by Tim Ajax, Director
Born Free USA Primate Sanctuary
Some people monkey around a little, some people monkey around a lot, and then there's Tim. He's a prince among primates, presiding over hundreds of fellow bipeds in the often-brutal Texas outdoors. There's no ape escape for Tim and his crew, but no matter. They love to help macaques, baboons and vervets live out their lives with as much freedom as possible. And like peeling a banana, Tim's blogs take you to the good stuff inside — with a steady supplement of Texas weather updates, of course!
June has been extremely hot with temperatures well above normal and no rain for relief. The grasses have dried and things a look a little barren but that’s to be expected with temperatures in the 100s week after week. Fortunately the mesquite and huisache continue to provide shade and show their hardiness as do the monkeys.
Despite the searing heat it’s quite common to see snow monkeys chasing each other across the enclosures. I continue to be amazed at their resiliency and their knack for making a game out of any situation. Even the puddles that form after cleaning the water tanks provide the perfect opportunity for monkey fun as they splash, pounce, and chase each other while making certain that we get a decent splashing as well. We’ve excavated a small area in the large Northwest enclosure to serve as a pond and the snow monkeys there enjoy it throughout the day. Though it’s shallow they don’t hesitate to throw their bodies chest first into the pond while the older monkeys sit and watch the antics.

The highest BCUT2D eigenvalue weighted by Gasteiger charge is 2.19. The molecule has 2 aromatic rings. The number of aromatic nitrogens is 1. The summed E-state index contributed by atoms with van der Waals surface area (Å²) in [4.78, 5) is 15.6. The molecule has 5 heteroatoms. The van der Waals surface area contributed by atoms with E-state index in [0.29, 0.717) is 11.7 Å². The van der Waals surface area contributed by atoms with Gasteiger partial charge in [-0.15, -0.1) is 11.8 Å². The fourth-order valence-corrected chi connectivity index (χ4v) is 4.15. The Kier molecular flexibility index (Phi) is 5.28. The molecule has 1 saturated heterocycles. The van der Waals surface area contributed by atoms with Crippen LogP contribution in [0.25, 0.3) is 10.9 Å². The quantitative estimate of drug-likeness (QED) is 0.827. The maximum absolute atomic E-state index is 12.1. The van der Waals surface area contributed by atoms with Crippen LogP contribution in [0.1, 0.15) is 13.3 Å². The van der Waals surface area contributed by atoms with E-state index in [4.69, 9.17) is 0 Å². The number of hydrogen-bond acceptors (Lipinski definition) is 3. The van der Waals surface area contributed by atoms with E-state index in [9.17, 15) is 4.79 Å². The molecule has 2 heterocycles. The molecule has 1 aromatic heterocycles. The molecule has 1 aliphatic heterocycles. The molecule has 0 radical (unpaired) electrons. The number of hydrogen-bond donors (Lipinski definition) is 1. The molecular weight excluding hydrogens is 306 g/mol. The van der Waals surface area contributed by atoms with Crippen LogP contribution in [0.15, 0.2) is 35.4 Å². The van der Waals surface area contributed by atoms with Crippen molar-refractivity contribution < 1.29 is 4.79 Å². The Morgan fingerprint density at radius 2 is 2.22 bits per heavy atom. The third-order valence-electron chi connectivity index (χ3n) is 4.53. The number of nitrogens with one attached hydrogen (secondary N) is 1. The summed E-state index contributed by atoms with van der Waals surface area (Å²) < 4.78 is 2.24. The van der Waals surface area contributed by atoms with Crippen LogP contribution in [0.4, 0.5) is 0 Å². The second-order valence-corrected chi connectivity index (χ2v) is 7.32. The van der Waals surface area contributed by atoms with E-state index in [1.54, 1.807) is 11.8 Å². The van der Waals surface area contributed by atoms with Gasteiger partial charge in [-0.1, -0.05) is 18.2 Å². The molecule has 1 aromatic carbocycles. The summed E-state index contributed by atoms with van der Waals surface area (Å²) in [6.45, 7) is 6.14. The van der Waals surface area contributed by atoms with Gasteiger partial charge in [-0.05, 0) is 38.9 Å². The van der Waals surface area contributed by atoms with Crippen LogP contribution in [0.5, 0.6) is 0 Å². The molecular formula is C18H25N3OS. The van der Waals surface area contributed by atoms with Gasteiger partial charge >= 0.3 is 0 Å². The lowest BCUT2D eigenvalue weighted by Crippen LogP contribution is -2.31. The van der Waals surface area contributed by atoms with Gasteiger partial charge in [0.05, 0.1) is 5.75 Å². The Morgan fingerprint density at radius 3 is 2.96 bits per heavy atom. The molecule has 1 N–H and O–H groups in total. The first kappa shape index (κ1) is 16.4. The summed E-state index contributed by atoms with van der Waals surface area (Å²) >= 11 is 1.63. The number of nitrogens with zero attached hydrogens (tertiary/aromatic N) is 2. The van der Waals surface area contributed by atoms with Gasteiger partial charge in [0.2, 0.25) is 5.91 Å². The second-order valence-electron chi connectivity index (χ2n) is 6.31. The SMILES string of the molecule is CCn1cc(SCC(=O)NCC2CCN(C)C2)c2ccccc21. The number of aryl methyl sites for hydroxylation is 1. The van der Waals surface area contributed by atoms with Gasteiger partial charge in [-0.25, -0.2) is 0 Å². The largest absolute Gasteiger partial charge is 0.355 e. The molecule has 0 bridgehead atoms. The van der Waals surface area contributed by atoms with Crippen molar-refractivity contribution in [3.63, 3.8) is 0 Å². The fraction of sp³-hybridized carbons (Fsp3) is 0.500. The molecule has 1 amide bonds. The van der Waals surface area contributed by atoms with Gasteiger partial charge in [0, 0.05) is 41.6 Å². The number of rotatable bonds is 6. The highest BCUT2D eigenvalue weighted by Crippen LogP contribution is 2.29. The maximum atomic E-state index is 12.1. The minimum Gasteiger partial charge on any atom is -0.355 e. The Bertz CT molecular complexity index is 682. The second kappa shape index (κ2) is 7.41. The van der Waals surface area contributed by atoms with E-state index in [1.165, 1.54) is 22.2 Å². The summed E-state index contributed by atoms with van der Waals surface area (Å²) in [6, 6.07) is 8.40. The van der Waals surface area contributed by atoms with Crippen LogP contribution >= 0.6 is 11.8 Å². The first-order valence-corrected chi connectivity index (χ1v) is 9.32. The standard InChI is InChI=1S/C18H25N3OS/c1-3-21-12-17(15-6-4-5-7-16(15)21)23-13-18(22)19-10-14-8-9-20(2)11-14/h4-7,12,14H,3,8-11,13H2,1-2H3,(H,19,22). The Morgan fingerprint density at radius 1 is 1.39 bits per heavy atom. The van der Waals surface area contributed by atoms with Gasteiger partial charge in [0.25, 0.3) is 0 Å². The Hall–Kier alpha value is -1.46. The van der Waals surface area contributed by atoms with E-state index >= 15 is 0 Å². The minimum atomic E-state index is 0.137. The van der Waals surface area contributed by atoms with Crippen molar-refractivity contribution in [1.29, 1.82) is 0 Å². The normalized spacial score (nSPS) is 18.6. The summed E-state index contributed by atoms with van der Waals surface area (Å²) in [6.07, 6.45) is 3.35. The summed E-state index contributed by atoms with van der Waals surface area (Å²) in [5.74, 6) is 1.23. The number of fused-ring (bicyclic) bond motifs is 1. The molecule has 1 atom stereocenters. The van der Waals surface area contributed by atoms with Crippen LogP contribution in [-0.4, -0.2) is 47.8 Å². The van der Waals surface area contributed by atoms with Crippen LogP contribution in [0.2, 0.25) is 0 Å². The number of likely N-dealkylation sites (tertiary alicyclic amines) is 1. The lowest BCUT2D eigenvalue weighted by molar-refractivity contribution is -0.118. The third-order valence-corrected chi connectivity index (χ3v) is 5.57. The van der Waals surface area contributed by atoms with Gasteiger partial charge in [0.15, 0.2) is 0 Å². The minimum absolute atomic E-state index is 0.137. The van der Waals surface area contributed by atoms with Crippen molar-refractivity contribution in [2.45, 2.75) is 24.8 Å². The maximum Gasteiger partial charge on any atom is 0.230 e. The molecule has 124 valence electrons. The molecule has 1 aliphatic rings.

The produce deliveries have been extremely good with a nice variety of fruits and vegetables. We recently received over 500 cases of sweet, juicy pineapples which everyone enjoyed. Some monkeys sat down on the ground holding a giant slice of pineapple in their lap eating it like a watermelon and others left the slices yellow-side up where they lay and just bent over and gorged.
Several weeks ago we received a large load of dessert mangos. These are the small, delicious yellow mangos that we only see certain times of the year. These were enjoyed by everyone, but the Baboons were almost delirious with anticipation when they spied the fruit being emptied from the cartons. The Baboons are very inquisitive and they often crane their necks and jostle each other for a better viewing position to see what’s on the menu for the day. When one of them saw the mangos he started vocalizing excitedly and that brought over several others who joined the chorus. These guys really love their mangos and dove in with a relish, plopping down on their large rears in deep concentration to enjoy the sweet bounty.
The long-tailed macaques continue to do well in their new home and they’ve become very athletic, despite their age. It can take a long time to gain strength and agility after being cage-housed for so long but these guys are doing very well. They watch from the woods as we feed the baboons and then the baboons watch from their enclosure as we take care of the macaques. I can only wonder at what they’re thinking while quietly watching each other across the road but I doubt it’s anything hostile since the baboons get agitated and stare us down any time one of the macaques issues an alarm call while we’re nearby.
Until next time ...